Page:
1. Quinoa– Quinoa (pronounced Keen-wah) is a South American complete protein grain. A complete protein grain means that it has a balance of essential amin0 acids (needed for tissue development), vitamins, and minerals. Quinoa has a nutty flavor and is rich in antioxidants. Even though, quinoa is not a true grain,  it is used as a grain and substituted for grains because of it’s cooking characteristics. It has the same preparation method as rice, taking only 15 minutes to cook, and can be used in casseroles, soups, salads, stir-fries, and stews. Quinoa tastes even better when it’s Fair-Trade!

Quinoa comes in many varieties- red, black, white, pink. This one is a red varietal.

2. Lentils– Lentils are widely used in India, Africa, and Europe and boasts many health benefits. They can be cooked in a variety of ways and have an earthy flavor. Lentils are an essential source of inexpensive protein in many parts of the world. They also contain fiber, folate, vitamin B1 and minerals.  Lentils are not as daunting to cook once you give it a try. Some lentils are super easy and quick, others require overnight soaking or a pressure cooker. I like using French Green Lentils (FGL), because they are super easy to prepare, higher in fiber, and I have mastered them.

I cook large batches of either quinoa or FGL (sometimes both) at the beginning of the week and use them as a base for our meals or quick snack. For instance, I can spruce up cooked quinoa with dried fruit and nuts for a power snack. Or, I can mix in vegetables with the lentils and have it be dinner. On Meatless Mondays, I usually center one meal around either the quinoa or lentils.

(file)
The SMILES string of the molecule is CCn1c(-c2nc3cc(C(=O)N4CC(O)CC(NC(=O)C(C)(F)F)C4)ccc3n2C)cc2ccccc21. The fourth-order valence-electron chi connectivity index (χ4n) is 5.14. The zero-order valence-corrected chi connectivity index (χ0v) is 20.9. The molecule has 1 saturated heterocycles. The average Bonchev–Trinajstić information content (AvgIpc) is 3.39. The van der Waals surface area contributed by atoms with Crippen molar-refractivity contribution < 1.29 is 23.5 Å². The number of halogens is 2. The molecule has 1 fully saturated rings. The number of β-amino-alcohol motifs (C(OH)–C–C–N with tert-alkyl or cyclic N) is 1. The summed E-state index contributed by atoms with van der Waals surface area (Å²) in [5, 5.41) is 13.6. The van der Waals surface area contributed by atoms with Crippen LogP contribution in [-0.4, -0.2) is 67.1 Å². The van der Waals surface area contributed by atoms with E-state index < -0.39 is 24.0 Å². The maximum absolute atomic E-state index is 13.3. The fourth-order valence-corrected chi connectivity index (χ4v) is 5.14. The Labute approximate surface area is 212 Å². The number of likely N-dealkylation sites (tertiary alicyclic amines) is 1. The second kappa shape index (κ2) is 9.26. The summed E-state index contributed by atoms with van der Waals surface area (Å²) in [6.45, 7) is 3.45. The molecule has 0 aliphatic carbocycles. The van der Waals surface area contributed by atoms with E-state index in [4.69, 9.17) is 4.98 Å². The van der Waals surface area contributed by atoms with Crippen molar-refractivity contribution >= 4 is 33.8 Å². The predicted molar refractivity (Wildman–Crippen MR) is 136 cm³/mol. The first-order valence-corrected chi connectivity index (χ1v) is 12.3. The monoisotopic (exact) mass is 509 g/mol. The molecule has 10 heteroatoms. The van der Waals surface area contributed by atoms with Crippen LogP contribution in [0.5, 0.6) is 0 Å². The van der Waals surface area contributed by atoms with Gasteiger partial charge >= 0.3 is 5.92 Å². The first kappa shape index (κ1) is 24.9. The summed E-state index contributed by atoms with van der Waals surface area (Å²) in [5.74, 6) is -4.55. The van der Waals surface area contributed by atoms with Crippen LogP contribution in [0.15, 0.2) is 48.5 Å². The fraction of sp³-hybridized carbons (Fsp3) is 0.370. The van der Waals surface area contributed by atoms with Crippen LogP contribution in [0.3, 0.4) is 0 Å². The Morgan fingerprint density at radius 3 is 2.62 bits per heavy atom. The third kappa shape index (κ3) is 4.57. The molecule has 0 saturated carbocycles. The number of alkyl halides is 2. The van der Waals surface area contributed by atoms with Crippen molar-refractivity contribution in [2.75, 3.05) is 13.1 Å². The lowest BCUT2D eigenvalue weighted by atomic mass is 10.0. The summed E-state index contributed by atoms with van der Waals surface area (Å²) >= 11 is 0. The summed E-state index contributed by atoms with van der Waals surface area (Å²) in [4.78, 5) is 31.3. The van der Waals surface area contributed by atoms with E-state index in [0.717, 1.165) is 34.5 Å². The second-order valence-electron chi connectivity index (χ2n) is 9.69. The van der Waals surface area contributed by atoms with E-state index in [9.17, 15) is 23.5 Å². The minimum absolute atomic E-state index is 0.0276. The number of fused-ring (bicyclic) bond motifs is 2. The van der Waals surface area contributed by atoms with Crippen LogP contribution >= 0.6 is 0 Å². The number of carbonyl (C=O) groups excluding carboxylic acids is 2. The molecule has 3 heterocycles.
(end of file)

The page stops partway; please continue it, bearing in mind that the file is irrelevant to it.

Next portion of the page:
About 1 cup dried FGL will be sufficient for Satish and I to use throughout the week.

FGL are very satisfying with mixed, seasonal vegetables, olive oil, and seasoning.

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Farm to Table Brunch

June 20th marked the one year anniversary of our official engagement, meaning a ceremony in front of 120 family members. To celebrate, we decided to stay-in and make one of our long, scrumptious brunches. The morning before, we filled up our market bags with organic heirloom tomatoes, mint, basil, baby leeks, ricotta cheese, goat cheese, a brioche bun, farm fresh eggs, bing cherries, nectarines, raspberries, lavender, and gladiolus.

making it official, again

The Ambiance:

Our dining room

The Menu:

Floral Cherry Salad

Floral Cherry Salad is a staple salad that I make during the spring and early summer. Mix salad greens, flower petals, slivered almonds, and pitted cherries together in a mixing bowl. Drizzle lightly with balsamic vinegar, sea salt, and pepper.  Toss and serve.

Fresh herbed Omelet

Fresh Herbed Omelet

Roasted Tomato with Quinoa

The Roasted Tomatoes stuffed with Quinoa is really easy to make. Try for yourself.

Raspberry and Ricotta Brioche

Raspberry and Ricotta Brioche makes for an elegant brunch dish or dessert. It is also very easy to make.